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Date: Mon, 29 May 2017 14:13:35 +0200
From: Peter Zijlstra <>
To: "Eric W. Biederman" <>
Cc: Christoph Hellwig <>,
	Kees Cook <>,
	Andrew Morton <>,
	Elena Reshetova <>,
	Greg KH <>,
	Ingo Molnar <>,
	Alexey Dobriyan <>,
	"Serge E. Hallyn" <>,,
	Davidlohr Bueso <>,
	Manfred Spraul <>,
	"" <>,
	James Bottomley <>,
	"" <>, Ingo Molnar <>,
	Arnd Bergmann <>,
	"David S. Miller" <>,
	Rik van Riel <>,
	linux-arch <>,
	"" <>,
	LKML <>
Subject: Re: [PATCH 0/3] ipc subsystem refcounter conversions

On Mon, May 29, 2017 at 05:49:53AM -0500, Eric W. Biederman wrote:

> > It changes the semantics between inc_not_zero() and inc(). It also
> > complicates the semantics of inc_not_zero(), where currently the failure
> > implies the count is 0 and means no-such-object, you complicate matters
> > by basically returning 'busy'.
> Busy is not a state of a reference count.
> It is true I am suggesting treating something with a saturated reference
> as not available.  If that is what you mean by busy.  But if it's
> reference is zero it is also not available.  So there is no practical
> difference.

There is. Previously when inc_not_zero() failed, you _knew_ it was 0 and
therefore know the object no longer 'exists'.

Similarly, if you know you're serialized against 1->0 you can then
assume it will not fail.

That goes out the window the moment you fail for any other condition.

> > That is a completely new class of failure that is actually hard to deal
> > with, not to mention that it completely destroys refcount_inc_not_zero()
> > being a 'simple' replacement for atomic_inc_not_zero().
> >
> > In case of the current failure, the no-such-object, we can fix that by
> > creating said object. But what to do on 'busy' ? Surely you don't want
> > to create another. You'd have to somehow retrofit something to wait on
> > in every user.
> Using little words.
> A return of true from inc_not_zero means we took a reference.
> A return of false means we did not take a reference.
> The code already handles I took a reference or I did not take a
> reference.

I can well imagine code relying on the fact that failing to take a
reference means 0, see below. And once you start to fail for more
conditions, the actual value you failed on becomes interesting in order
to determine how to deal with it.

> Therefore lying with refcount_t is not helpful.

It is _NOT_ lying. It does as promised, it increments when it is not
zero. The fact that that increment can saturate is irrelevant. A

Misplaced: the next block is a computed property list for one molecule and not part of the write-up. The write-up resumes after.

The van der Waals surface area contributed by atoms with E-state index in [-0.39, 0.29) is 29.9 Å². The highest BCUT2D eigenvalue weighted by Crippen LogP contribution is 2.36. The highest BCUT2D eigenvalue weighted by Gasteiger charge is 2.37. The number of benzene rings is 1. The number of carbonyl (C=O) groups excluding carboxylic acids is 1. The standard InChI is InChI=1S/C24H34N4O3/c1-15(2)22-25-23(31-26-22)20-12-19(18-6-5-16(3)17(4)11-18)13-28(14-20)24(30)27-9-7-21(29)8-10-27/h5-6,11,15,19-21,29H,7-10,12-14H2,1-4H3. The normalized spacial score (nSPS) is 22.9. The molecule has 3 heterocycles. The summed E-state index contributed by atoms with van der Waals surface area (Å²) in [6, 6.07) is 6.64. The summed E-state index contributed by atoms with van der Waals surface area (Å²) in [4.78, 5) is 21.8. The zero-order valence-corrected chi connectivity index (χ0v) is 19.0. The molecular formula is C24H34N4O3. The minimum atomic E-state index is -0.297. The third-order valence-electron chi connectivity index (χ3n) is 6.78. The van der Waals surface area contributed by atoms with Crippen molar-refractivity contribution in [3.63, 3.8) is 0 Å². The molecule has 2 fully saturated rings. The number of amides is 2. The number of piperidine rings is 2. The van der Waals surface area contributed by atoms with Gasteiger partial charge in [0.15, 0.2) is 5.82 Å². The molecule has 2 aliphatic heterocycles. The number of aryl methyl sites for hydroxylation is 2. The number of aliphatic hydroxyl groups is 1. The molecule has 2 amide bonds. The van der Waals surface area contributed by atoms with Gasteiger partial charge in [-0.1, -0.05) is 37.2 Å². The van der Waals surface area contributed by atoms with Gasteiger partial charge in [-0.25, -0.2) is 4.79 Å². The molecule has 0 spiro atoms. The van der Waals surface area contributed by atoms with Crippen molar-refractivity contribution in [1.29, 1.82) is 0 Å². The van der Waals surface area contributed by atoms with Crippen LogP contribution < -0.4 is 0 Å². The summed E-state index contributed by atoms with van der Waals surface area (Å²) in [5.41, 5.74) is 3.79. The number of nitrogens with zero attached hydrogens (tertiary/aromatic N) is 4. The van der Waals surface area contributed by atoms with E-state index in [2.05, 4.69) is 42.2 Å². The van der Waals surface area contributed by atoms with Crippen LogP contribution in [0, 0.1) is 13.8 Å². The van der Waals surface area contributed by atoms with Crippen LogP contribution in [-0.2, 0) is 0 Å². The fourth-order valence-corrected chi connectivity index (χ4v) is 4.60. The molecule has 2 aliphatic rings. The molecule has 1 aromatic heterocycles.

saturated reference is still a valid reference. Sure it causes a leak,
but who bloody cares, it shouldn't happen in the first place.

> It takes failures
> the code could easily handle and turns them into leaks.

That is the 'feature', we get to have leaks. Also those leaks _should_
not happen. They are a result of 'broken' code. So I don't see how
exposing them to the wider world helps anything but spread the pain of
the failure.

Please explain how the below is not subtly broken by changing

struct obj *__obj_lookup(key)
	obj = rcu_based_lookup(key);
	if (refcount_inc_not_zero(&obj->ref))
		return obj;

	return NULL;

struct obj *obj_find_acquire(key)
	/* fast path, lockless lookup */

	obj = __obj_lookup(key);

	if (obj)
		return obj;

	/* slow path, serialize */

	/* we're serialized, if it exists we must get a ref */
	obj = __obj_lookup(key);
	if (obj)
		goto unlock;

	/* allocate a new object and insert it */
	obj = obj_alloc();
	obj_init(obj, key);


	return obj;

> At least that is how I have seen reference counts used.  And those
> are definitely the plane obivous semantics.

I very strongly disagree. The one thing this primitive does is change
add/sub to be saturating, *consistently*.

You argue to expose the failure case, leading to more error paths
leading to more complication. I'll argue that nobody wants more error
handling, esp. for something that should not happen to begin with.

> Your changes are definitely not drop in replacements for atomic_t in my
> code.

refcount_t was never meant to be a drop-in replacement for atomic_t.
It is meant to be a fairly painless replacement for reference
counts that were previously implemented using atomic_t.

There is also the fairly common usage count scenario, that does not fit
well with refcount_t. I'm not sure we want to shoehorn that into
refcount_t either, we could create yet another type for that.

And there are of course a lot of less common things we're not wanting to
replace at all. atomic_t isn't broken we don't need to fix it.

I have no idea what you do so I cannot comment further.

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